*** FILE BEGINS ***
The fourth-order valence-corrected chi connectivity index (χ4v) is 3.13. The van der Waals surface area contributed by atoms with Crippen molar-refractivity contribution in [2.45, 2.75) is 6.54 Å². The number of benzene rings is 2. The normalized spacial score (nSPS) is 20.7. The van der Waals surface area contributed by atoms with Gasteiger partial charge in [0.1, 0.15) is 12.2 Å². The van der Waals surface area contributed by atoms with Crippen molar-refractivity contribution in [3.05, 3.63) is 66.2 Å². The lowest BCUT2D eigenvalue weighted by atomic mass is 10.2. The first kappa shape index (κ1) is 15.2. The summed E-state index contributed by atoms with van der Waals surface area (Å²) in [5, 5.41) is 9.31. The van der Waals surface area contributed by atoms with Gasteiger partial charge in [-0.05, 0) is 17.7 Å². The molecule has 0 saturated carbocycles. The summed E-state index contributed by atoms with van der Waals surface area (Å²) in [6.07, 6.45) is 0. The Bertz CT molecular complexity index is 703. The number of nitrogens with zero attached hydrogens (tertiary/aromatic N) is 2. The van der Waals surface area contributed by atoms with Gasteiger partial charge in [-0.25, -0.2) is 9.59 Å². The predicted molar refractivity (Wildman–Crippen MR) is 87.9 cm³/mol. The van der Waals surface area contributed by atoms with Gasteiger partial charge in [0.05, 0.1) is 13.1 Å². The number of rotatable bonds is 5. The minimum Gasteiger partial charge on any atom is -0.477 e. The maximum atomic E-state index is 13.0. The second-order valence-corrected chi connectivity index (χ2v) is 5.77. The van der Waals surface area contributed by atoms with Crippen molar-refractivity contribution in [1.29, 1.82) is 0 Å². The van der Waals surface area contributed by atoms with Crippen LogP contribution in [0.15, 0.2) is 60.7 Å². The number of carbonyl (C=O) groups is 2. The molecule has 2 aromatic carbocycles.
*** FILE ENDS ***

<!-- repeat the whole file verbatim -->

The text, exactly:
The fourth-order valence-corrected chi connectivity index (χ4v) is 3.13. The van der Waals surface area contributed by atoms with Crippen molar-refractivity contribution in [2.45, 2.75) is 6.54 Å². The number of benzene rings is 2. The normalized spacial score (nSPS) is 20.7. The van der Waals surface area contributed by atoms with Gasteiger partial charge in [0.1, 0.15) is 12.2 Å². The van der Waals surface area contributed by atoms with Crippen molar-refractivity contribution in [3.05, 3.63) is 66.2 Å². The lowest BCUT2D eigenvalue weighted by atomic mass is 10.2. The first kappa shape index (κ1) is 15.2. The summed E-state index contributed by atoms with van der Waals surface area (Å²) in [5, 5.41) is 9.31. The van der Waals surface area contributed by atoms with Gasteiger partial charge in [-0.05, 0) is 17.7 Å². The molecule has 0 saturated carbocycles. The summed E-state index contributed by atoms with van der Waals surface area (Å²) in [6.07, 6.45) is 0. The Bertz CT molecular complexity index is 703. The number of nitrogens with zero attached hydrogens (tertiary/aromatic N) is 2. The van der Waals surface area contributed by atoms with Gasteiger partial charge in [-0.25, -0.2) is 9.59 Å². The predicted molar refractivity (Wildman–Crippen MR) is 87.9 cm³/mol. The van der Waals surface area contributed by atoms with Gasteiger partial charge in [0.05, 0.1) is 13.1 Å². The number of rotatable bonds is 5. The minimum Gasteiger partial charge on any atom is -0.477 e. The maximum atomic E-state index is 13.0. The second-order valence-corrected chi connectivity index (χ2v) is 5.77. The van der Waals surface area contributed by atoms with Crippen molar-refractivity contribution in [1.29, 1.82) is 0 Å². The van der Waals surface area contributed by atoms with Crippen LogP contribution in [0.15, 0.2) is 60.7 Å². The number of carbonyl (C=O) groups is 2. The molecule has 2 aromatic carbocycles.